I would love to diversify and get opportunities for television and film auditions. I just don’t get a lot of those opportunities. I don’t have a theatrical agent. It’s not something that I’ve avoided. It’s just something that hasn’t come around. I know there’s one thing that I’m better at than every other thing in my life and that’s writing jokes and performing them. I’m comfortable there and it’s been rewarding in a number of ways. Psychologically it’s very therapeutic for me to get on stage every night and get my ideas out there. If I had ideas burning in my brain that I had to get out for a TV show or movie, I think I would be diligent about getting him out there. But I’m not a person who has a lot of ideas outside of standup. When I plan my day it’s always around getting some work done and writing for my standup act. That’s a full-time job for me. I admire these guys who can multitask and do a lot of different things like write for a show and work on standup and keep all that going. But my brain isn’t wired to take on all those projects at once. The one that I really love is my act because it’s going to keep on continuing to improve. A lot of people do specialty shows. “Tonight we’re going to roast each other” “Tonight we’re going to…” I just find it so hard to write for my act. I’m really impressed by people who can generate material so quickly. I’m not afraid to expand. I just find what I’m doing to be incredibly difficult and requiring most of my time and energy.
The focus and the work that you put into your standup is really apparent. You’re often mentioned as one of the “comics you should know.” I just saw an article recently listing the best comedy specials on Netflix. Your new special was on there and it had just come out.
That was really cool. I don’t know how that happened, but it was a really big compliment.
The first time I saw you was on one of your late-night appearances. So many comics, when asked to do a tight five for TV, pack as many jokes in as possible. But you came out and did a more long-form, conceptual bit. You had a cool, casual delivery, while at the same time giving off the impression that you were working this all out in your head live in front of the audience. I thought it was an interesting choice for a late-night set. But even though you do longer bits with unique story arcs, I like your simplicity of word choice at times. In the new special you talk about buying a movie online because you don’t want to get out of bed to get the DVD that you already own and put it in the player. Your brother gives you shit about it and says, “Hey that $15 really adds up.” Your response to him is, “It only adds up if you add it up.” That’s such a brilliantly simple statement. It seems like it should have been an adage commonly used for the last couple hundred of years. But you found it and made it a great punchline.
I saw this documentary that Bruce Springsteen put together about making Born to Run. You could tell from the documentary that he concerned himself with every single note on that album. Not just every word or every song, but every single note from every instrument. It took him months just to put together the song Born to Run. If I have a joke and I don’t go over every single word and every single sentence, I feel like I’m being lazy. That’s the thing about my process, I go over every word in every sentence over time. I work it out one way and then adjust the variables and expand on certain words and areas. Every once in a while you luck out and say something that should have been said before. You Google it to make sure it hasn’t been said before or hasn’t been said in exactly that way and if it hasn’t, that’s a gift.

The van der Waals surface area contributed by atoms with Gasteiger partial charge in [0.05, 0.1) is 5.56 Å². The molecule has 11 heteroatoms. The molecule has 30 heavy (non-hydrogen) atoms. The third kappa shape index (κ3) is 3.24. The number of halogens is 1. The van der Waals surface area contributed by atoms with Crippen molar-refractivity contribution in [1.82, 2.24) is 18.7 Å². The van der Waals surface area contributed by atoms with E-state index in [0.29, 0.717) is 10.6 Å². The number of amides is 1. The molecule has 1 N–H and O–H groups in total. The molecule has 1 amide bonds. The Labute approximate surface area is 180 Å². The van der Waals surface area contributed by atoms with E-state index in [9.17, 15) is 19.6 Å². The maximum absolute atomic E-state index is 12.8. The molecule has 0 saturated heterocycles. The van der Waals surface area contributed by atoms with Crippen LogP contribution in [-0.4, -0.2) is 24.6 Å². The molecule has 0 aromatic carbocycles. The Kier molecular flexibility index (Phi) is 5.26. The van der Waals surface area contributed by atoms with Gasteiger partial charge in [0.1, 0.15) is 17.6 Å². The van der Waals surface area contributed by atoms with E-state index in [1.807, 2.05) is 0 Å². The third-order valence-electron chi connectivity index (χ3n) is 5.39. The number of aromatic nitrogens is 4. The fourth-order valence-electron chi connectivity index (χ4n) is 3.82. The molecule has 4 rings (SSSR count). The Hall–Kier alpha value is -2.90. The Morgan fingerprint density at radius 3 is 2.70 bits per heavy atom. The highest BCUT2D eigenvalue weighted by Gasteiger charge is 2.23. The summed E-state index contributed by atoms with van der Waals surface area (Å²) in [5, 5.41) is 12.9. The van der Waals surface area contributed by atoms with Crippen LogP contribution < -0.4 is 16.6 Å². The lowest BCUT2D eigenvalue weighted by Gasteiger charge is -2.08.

When the special started I noticed it had a different look and feel, aesthetically. I looked up the credits and saw that Bobcat Goldthwait helped produce it. How much of the special’s style came from your input?
I would give 100% of the credit for the look of the special to Bobcat Goldthwait and the guys at Apostle. I have no idea where to put the cameras or how to light it. I just know how to tell the jokes. I chose my outfit, but everything else in the special I unofficially delegated to those guys.
The title is It’s About Time. Is that a reference to how long it’s been since your last special or the amount of time that you’ve been accumulating this material?
Yeah, it’s about how long it took me to make this special after my last one. The last one came out in 2012. I had a new hour by the end of 2013, so it took another two years to shoot it. I worked on it, added things, and made it better. I’m glad it took as long as it took. So that was one of the reasons I called it It’s About Time. The other thing is that when I shot it I’d been doing this for almost exactly 20 years. I thought it was important to acknowledge that I’m better than I was five years in, ten years in. Comedians, when referring to their act, talk about how much time they have. You have to have 60 minutes, which is not easy to do these days because so many other comedians talk about things. You have to remain original and really pick the issues that you’re going to talk about. The time spent generating that material is really hard. It’s really just been in the last couple of years that I’ve been recognized more as a comedian. Part of me goes, “I’ve been the same comedian for years now. Why did it take so long?”